Applying this approach, the judge held that the petition of the case should be dismissed in the circumstances. In the judge’s view, the court should be holding a creditor to their contractual agreement; namely, to resolve any dispute by arbitration.[10] The question of whether the petitioner, who is a creditor, is a member of the class is materially different to the question of whether the class remedy of a winding-up order should be granted. The former issue does not concern considerations relevant to the class generally and there is no reason in principle that the issue cannot be determined through arbitration.[11]

The result of the Lasmos approach was that a debtor company, relying on the parties’ arbitration agreement, would generally be entitled to have the petition dismissed without the need to show that a bona fide dispute on substantial grounds existed over the debt.

The Lasmos approach was revisited by the Hong Kong Court of Appeal in But Ka Chon v Interactive Brokers LLC (But Ka Chon).[12] In this case, the first instance judge had followed the pre-Lasmos approach and dismissed the debtor’s application to set aside a statutory demand issued by the creditor to prove insolvency of the debtor because there was no bona fide dispute and, in any event, the third requirement under Lasmos (ie, taking steps to commence arbitration) was not satisfied.

The Court of Appeal affirmed the first instance court’s ruling without needing to decide on the correctness of the Lasmos approach. Nonetheless, the Court of Appeal observed that, while it is at the court’s discretion to dismiss or stay a petition where the alleged debt arises from a transaction containing an arbitration agreement, the Lasmos approach seems to suggest that such discretion should be exercised in only one way: the petition should ‘generally be dismissed’ other than in exceptional circumstances upon satisfying the three requirements.[13] The Court of Appeal took the view that it is a statutory right of a creditor to petition for winding-up on the grounds of insolvency, but the Lasmos approach was a substantial curtailment of that right.[14] However, the Court of Appeal acknowledged that considerable weight should be given to the parties’ arbitration agreement when the court exercises its discretion.[15]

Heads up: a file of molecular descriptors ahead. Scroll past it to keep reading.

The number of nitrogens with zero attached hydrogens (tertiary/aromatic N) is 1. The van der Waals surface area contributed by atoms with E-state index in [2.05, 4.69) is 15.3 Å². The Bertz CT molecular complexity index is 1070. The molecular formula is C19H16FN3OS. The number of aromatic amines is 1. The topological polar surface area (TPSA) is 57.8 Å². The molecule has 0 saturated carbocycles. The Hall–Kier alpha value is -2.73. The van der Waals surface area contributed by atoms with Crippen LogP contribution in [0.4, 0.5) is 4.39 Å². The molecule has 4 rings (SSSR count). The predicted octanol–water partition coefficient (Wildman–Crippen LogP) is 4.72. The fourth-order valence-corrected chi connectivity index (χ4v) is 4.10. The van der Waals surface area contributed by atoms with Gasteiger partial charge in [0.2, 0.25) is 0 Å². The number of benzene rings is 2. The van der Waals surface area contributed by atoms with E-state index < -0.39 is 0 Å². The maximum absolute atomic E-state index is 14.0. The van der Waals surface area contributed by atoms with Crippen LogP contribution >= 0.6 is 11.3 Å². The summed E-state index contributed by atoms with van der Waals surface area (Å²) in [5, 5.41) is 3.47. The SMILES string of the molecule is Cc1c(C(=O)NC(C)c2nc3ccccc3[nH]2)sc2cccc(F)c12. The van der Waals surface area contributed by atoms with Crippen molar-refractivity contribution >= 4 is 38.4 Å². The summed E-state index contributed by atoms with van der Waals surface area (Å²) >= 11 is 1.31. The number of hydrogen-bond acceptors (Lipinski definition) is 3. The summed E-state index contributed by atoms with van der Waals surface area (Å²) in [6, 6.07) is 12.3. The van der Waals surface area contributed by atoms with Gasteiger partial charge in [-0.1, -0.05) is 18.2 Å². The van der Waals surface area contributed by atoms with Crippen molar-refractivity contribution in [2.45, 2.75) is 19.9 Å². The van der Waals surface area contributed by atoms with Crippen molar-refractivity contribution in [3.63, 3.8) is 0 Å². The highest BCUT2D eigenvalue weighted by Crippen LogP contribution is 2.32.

In light of the Court of Appeal’s conservative comments in But Ka Chon, the Lasmos approach has not been followed in subsequent decisions.[16] In these cases, the debtors were still required to show that there was a genuine or bona fide dispute on substantial grounds over the debt, before courts would consider a referral of the dispute to arbitration.

Recent developments

On 30 August 2022, the Hong Kong Court of Appeal handed down a decision in the Guy case, in which a creditor filed a bankruptcy petition concerning a debt under a loan agreement that contained an exclusive jurisdiction clause. It provided that New York courts were to have jurisdiction over all disputes arising from the agreement. The debtor opposed the petition, in part on the grounds that the petitioner should have first commenced proceedings in New York to establish the defendant’s liability under the agreement. That was rejected by the first instance court, which held that the debtor was required to show a bona fide dispute on substantial grounds in respect of the debt. The debtor appealed, contending that it was improper for the court to embark upon an inquiry that was contrary to the parties’ choice of forum, relying on the Lasmos approach by analogy.

The Court of Appeal allowed the appeal and dismissed the bankruptcy petition. The Honourable Mr Justice Godfrey Lam, who wrote the leading judgment, held the following:

  • While presumably a class remedy in the form of a winding-up order is available only at court, it does not follow that the question of whether or not the debt is disputed in good faith on substantial grounds may not or should not be determined through the agreed dispute resolution mechanism.[17]
  • It is a strong policy of the law to require parties to abide by their contracts. An action brought in breach of such contracts will ordinarily be stopped unless there are strong reasons to do otherwise.[18]